..., and the state. Women joining the workforce was one of the major pillars of Nasser’s state feminist project, and new labor laws guaranteeing employment to those with the correct qualifications were passed. In response, feminists demanded equal pay, maternity leave, and day-care centers (Taha 2017 : 346...
Journal Article
Journal of Middle East Women's Studies (2011) 7 (2): 1–26.
Published: 01 July 2011
... of five during the summers that the family spent at her father’s village. At the age of sev- en, ‘A’isha’s education became an arena of struggle between her father’s determination to devote her life to religious education and her desire, supported by her mother and maternal grandfather...
Journal Article
Journal of Middle East Women's Studies (2008) 4 (1): 6–30.
Published: 01 March 2008
... the ideas of peace to the world, prepare the ground to send women representatives of Eastern countries to participate in the Peace Conference, and secure their just right to benefi t from the true excellence that is freedom and social liberty, consistent with their maternal role.”2 Soon thereaft er...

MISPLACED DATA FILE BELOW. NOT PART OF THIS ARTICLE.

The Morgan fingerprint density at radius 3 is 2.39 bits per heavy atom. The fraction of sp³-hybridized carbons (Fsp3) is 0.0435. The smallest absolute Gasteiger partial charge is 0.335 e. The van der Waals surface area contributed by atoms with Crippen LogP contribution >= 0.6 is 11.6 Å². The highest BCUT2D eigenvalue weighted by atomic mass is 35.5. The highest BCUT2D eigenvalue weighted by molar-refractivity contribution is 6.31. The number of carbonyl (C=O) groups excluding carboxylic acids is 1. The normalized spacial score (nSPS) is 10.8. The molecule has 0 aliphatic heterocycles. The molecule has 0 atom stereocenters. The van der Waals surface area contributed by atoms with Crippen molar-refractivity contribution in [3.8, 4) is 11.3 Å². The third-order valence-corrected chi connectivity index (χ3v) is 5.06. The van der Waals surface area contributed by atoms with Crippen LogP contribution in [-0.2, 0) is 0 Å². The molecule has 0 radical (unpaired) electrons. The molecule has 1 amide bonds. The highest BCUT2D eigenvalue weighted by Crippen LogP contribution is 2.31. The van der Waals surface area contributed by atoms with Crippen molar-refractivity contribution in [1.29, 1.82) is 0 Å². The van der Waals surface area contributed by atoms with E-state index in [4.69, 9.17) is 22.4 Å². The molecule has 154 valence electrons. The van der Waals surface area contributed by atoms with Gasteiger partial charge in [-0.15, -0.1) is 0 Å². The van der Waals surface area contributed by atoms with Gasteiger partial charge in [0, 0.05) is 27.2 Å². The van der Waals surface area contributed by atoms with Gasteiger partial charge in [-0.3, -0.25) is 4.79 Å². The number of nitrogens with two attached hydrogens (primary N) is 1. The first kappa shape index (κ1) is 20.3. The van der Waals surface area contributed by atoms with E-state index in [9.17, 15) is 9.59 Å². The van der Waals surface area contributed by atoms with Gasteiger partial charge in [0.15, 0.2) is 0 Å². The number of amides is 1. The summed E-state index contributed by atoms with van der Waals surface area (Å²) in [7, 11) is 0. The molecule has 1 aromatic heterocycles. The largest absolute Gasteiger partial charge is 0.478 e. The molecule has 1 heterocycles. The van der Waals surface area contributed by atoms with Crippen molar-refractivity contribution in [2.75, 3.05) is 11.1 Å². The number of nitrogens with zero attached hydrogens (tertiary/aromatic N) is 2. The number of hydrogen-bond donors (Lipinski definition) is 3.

Journal Article
Journal of Middle East Women's Studies (2006) 2 (2): 8–34.
Published: 01 July 2006
... in the development of Arab-Islamic society that draw from the same conceptual reservoir as many Islamists. Siyadi reveals a distinct prioritization of issues of Arab- Islamic identity and women’s maternal role over other issues that bear on women’s status, such as education. Siyadi recounts how...
Journal Article
Journal of Middle East Women's Studies (2014) 10 (1): 82–104.
Published: 01 March 2014
... in this literature focuses on the nation and the constitution of Arab womanhood as maternal and authentic and of women as guardians of honor and tradition (Afkhami and Friedl 1997, Badran 1995, Baron 2005, Hale 1996, Lazreg 1994). In this vein, others point out that Islamist groups employ similar dynam- ics...
Journal Article
Journal of Middle East Women's Studies (2015) 11 (1): 80–97.
Published: 01 March 2015
... the same objective as Scheherazade: to empower women to hold and to fight for the same rights as men.” In the narrative Mernissi also tells the stories of many of the women in her city and her maternal grandmother’s country harem. For Turhan-Swenson ( 2007 , 116), Muslim women’s autobiographies “frequently...
Journal Article
Journal of Middle East Women's Studies (2019) 15 (1): 48–74.
Published: 01 March 2019
....” The preamble further justifies the end means of militant struggle and claims that the party’s militant struggle reflects popular demands and aspirations: “Through the party’s militant struggle , the November 16, 1970, corrective movement responded to our people’s demands and aspirations . This corrective...